I’ve been working at a small, privately-owned company for about 3.5 years. I was hired to do a narrowly defined job but I’ve expanded my role significantly as I’ve identified needs at the company and been allowed to address them.

As part of a reorganization this summer – that I helped shape – my informal responsibilities became a formal, newly-created position within the company directing corporate strategy and communications.

I now have the title, and the expectations that go with it, but I don’t feel I have the salary.

The VP and owner put through a $12,000 pay increase without talking to me. That’s approximately $22k below what my research showed is the minimum market rate for the new position, and only $7,500 above my expected compensation for next year in my original job, despite a huge increase in responsibility and authority. I raised this with the VP and she openly acknowledged that they hadn’t done any research when setting the salary for the new position and that they’d look into it and get back to me.

Now it’s been two weeks and they both seem to be avoiding me.

Complicating things somewhat is that I’m 4.5 months pregnant with my first child, though I haven’t told anyone at work yet. I’m well enough established with this company to arrange for a part-time schedule and/or significant telecommuting, but might not find that at a new company, which would mean far more significant monetary or parenting sacrifices.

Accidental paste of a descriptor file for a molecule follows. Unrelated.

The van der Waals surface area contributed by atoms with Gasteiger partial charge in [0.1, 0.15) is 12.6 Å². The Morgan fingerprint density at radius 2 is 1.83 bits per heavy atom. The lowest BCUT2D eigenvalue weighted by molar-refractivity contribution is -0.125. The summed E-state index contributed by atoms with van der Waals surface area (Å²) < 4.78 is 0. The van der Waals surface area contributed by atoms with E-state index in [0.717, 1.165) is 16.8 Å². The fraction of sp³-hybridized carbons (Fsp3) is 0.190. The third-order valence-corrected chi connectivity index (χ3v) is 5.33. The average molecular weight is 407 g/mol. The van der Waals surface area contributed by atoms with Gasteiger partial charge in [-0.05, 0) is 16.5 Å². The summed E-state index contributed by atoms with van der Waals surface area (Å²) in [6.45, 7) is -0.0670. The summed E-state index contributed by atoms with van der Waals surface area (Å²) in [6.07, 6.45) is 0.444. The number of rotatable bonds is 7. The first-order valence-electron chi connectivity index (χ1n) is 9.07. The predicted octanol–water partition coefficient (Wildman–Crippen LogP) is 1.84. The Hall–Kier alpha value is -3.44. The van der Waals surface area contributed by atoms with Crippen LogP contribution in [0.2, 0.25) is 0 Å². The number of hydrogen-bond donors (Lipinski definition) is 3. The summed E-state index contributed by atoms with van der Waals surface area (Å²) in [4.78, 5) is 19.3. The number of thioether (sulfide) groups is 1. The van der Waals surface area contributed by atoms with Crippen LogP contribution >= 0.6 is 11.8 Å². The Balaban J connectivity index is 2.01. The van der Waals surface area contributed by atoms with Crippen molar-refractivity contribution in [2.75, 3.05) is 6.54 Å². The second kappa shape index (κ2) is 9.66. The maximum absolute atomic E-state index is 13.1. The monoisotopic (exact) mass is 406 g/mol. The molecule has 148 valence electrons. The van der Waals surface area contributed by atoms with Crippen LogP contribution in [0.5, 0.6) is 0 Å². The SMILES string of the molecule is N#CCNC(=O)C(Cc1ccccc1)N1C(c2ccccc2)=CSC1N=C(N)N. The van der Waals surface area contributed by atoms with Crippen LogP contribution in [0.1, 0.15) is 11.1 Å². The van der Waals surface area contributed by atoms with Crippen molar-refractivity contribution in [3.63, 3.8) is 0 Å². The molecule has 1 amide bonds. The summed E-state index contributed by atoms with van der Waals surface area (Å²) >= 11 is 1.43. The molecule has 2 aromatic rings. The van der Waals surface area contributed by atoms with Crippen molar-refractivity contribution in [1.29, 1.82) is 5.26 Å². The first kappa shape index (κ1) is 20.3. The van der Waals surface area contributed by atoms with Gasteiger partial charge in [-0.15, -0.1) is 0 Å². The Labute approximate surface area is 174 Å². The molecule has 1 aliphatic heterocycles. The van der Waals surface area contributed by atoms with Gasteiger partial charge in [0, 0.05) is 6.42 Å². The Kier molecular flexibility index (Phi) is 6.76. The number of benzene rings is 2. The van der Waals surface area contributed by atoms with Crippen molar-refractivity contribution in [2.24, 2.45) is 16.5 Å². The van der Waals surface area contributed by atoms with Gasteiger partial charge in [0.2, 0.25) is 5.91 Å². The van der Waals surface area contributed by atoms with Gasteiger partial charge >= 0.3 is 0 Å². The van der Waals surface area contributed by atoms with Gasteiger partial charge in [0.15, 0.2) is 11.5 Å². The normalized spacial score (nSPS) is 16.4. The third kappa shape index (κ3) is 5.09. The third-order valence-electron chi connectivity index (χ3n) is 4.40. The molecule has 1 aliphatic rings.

So: do I 1) keep pushing on the salary and try to get it raised to where I think it should be, 2) drop it and suck up the low salary because the overall position is likely to provide a level of flexibility most parents don’t have, or 3) use the next few months to build a strong resume under the new title then look for a new, better paying job and hope I can make it flexible?

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8 replies
  1. Penelope Trunk
    Penelope Trunk says:

    The part-time option after the baby is worth way more than the increase.

    If you find yourself being able to focus on your career trajectory after the baby comes then you can use the title to switch companies and get is big pay increase. If you find yourself exhausted and unable to think straight after the baby, it’ll be nice to have a familiar job to go back to where each work day is sort of a mini vacation from childcare.

    Most women want to work part-time when they have kids, and that’s very hard to set up. I’d focus more on that right now. Switching companies to get a raise is something that’s way easier to do.

    Penleope

  2. Rayne of Terror
    Rayne of Terror says:

    Agreed. I am a part time attorney. I am paid below market, but I work 20-30 hours a week, come & go as I please, can be at my kids school in 5 minutes and don’t miss a school event for work. (Unless I’m in court, but I take very few cases that will need me to go to court.) I’ve been doing this for almost 5 years and my kids are finally big enough that I’m now looking for full time work. It has been very beneficial to me to keep my foot in the door. I’ve been able to take a leadership position with the county bar association. For my family, being home every day at 3 pm instead of 5:30 keeps the chaos down to a minimum.

    • Emily
      Emily says: